Stuart Taylor 
Member since Feb 24, 2007

OtherArea: Washington, DC



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Re: “"Waltz" Prosecutor DiScenza Defends Press, Grand Jurors, and Feds

John Branston says: "I stand by my story." But he does not specifically deny a single one of my complaints that he misrepresented what I said. Pathetic. Stuart Taylor

Posted by Stuart Taylor on 02/25/2007 at 10:33 AM

Re: “"Waltz" Prosecutor DiScenza Defends Press, Grand Jurors, and Feds

John Branston misrepresented my remarks on several points. This is to correct the record on some of them. First, Branston asserted that I "claim[ed] that prosecutors are political creatures and blind to the other side and that grand jurors are mere rubberstamps for prosecutors." The first part of Branston's sentence is a grotesque misrepresentation. The second part is misleading. As to prosecutors, I said essentially that most are ethical but that we have a significant problem of prosecutorial misconduct in this country. No significant prosecutor or other legal expert I know disagrees, although reasonable people (including the two prosecutors on the panel) do disagree about HOW serious the problem is. As to grand juries, I said essentially that they are rubber stamps in the sense that it is a myth that grand juries provide innocent defendants with much protection against unscrupulous or overzealous prosecutors. No serious expert alive disagrees. I also said that this was not because of any flaws with the people who serve as grand jurors, but because the rules give prosecutors total control of the information that the grand jurors receive. One of the prosecutors on the panel purported to disagree. But his comments boiled down to saying that grand jurors are a USEFUL tool for GOOD prosecutors, because they provide a kind of dress-rehearsal to assess whether a case has jury appeal. I'll buy that. But it in no way contradicted my point that grand jurors are all but useless in protecting innocent defendants against BAD prosecutors. Mr. Branston also quoted me saying that the DNA testing used in the Duke lacrosse case is "is so sensitive it will pick up my DNA from 20 yards away," while adding that I "later clarified that [I] was exaggerating about the DNA . . . ." If Branston's complaint was that I lapsed into rhetorical hyperbole, I plead guilty to that trivial charge. But to the extent that he implied that I initially tried to mislead the audience, the implication is false. Indeed, I believe (although I can't be sure) that I said that I had been exaggerating about one sentence after making the exaggerated statement. Branston deemed the fact that one of the prosecutors on the panel "stuck up for the fairness of the press and prosecutors" so remarkable that he made this the major point of his first sentence. I leave it to readers to judge whether Branston's column does credit to the fairness of the press. Sincerely, Stuart Taylor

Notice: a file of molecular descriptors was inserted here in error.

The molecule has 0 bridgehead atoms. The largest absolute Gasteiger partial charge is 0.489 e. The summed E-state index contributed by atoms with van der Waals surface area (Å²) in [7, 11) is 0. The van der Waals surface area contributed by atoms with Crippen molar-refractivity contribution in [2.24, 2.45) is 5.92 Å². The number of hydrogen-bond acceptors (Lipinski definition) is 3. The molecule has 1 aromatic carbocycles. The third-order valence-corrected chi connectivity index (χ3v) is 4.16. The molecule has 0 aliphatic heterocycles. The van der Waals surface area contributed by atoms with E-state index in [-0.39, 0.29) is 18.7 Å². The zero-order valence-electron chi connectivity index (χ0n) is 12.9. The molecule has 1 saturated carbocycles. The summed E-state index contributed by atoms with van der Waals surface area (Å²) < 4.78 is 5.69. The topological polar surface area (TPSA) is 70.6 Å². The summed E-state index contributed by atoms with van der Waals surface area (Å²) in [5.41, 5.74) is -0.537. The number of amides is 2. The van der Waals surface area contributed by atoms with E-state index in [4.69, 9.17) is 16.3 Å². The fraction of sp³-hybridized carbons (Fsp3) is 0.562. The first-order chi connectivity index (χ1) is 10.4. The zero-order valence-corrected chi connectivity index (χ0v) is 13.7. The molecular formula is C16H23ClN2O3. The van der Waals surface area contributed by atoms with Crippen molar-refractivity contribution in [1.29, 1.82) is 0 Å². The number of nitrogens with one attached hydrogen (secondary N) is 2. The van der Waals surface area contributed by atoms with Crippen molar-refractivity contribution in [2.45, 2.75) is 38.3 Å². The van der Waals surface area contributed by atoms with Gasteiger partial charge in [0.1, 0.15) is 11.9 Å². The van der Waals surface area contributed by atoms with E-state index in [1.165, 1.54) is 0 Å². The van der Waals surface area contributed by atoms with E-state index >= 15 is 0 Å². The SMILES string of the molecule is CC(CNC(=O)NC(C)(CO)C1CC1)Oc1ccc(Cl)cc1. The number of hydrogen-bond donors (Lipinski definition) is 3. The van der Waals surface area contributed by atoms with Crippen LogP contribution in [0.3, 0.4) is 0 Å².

Posted by Stuart Taylor on 02/24/2007 at 11:32 PM


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